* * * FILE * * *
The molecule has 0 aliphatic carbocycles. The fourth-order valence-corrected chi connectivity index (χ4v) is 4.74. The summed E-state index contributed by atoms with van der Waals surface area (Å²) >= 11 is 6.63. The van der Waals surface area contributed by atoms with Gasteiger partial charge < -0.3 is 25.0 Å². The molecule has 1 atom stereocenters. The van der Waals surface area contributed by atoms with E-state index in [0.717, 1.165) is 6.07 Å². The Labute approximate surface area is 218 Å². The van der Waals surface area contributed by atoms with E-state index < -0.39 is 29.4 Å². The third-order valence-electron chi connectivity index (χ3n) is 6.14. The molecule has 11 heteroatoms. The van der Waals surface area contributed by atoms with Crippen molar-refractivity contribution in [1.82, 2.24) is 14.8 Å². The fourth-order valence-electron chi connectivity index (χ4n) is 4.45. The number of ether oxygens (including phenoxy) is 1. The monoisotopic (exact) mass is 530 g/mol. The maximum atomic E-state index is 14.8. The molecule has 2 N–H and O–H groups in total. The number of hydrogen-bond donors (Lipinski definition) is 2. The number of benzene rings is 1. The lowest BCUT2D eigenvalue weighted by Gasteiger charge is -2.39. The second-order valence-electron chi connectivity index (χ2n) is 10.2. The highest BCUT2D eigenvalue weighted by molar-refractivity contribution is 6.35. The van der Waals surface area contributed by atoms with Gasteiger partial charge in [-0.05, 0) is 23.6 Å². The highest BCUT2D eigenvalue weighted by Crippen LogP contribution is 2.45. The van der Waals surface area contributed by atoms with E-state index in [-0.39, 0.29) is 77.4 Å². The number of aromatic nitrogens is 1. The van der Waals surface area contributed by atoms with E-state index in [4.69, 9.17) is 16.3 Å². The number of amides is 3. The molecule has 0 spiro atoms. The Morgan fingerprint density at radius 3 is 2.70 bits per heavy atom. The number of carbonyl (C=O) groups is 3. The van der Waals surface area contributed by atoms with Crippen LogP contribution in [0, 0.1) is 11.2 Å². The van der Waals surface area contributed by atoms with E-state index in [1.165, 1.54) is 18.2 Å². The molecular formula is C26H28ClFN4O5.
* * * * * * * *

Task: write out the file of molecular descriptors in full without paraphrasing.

The molecule has 0 aliphatic carbocycles. The fourth-order valence-corrected chi connectivity index (χ4v) is 4.74. The summed E-state index contributed by atoms with van der Waals surface area (Å²) >= 11 is 6.63. The van der Waals surface area contributed by atoms with Gasteiger partial charge < -0.3 is 25.0 Å². The molecule has 1 atom stereocenters. The van der Waals surface area contributed by atoms with E-state index in [0.717, 1.165) is 6.07 Å². The Labute approximate surface area is 218 Å². The van der Waals surface area contributed by atoms with E-state index < -0.39 is 29.4 Å². The third-order valence-electron chi connectivity index (χ3n) is 6.14. The molecule has 11 heteroatoms. The van der Waals surface area contributed by atoms with Crippen molar-refractivity contribution in [1.82, 2.24) is 14.8 Å². The fourth-order valence-electron chi connectivity index (χ4n) is 4.45. The number of ether oxygens (including phenoxy) is 1. The monoisotopic (exact) mass is 530 g/mol. The maximum atomic E-state index is 14.8. The molecule has 2 N–H and O–H groups in total. The number of hydrogen-bond donors (Lipinski definition) is 2. The number of benzene rings is 1. The lowest BCUT2D eigenvalue weighted by Gasteiger charge is -2.39. The second-order valence-electron chi connectivity index (χ2n) is 10.2. The highest BCUT2D eigenvalue weighted by molar-refractivity contribution is 6.35. The van der Waals surface area contributed by atoms with Gasteiger partial charge in [-0.05, 0) is 23.6 Å². The highest BCUT2D eigenvalue weighted by Crippen LogP contribution is 2.45. The van der Waals surface area contributed by atoms with E-state index in [-0.39, 0.29) is 77.4 Å². The number of aromatic nitrogens is 1. The van der Waals surface area contributed by atoms with E-state index in [4.69, 9.17) is 16.3 Å². The number of amides is 3. The molecule has 0 spiro atoms. The Morgan fingerprint density at radius 3 is 2.70 bits per heavy atom. The number of carbonyl (C=O) groups is 3. The van der Waals surface area contributed by atoms with Crippen LogP contribution in [0, 0.1) is 11.2 Å². The van der Waals surface area contributed by atoms with E-state index in [1.165, 1.54) is 18.2 Å². The molecular formula is C26H28ClFN4O5.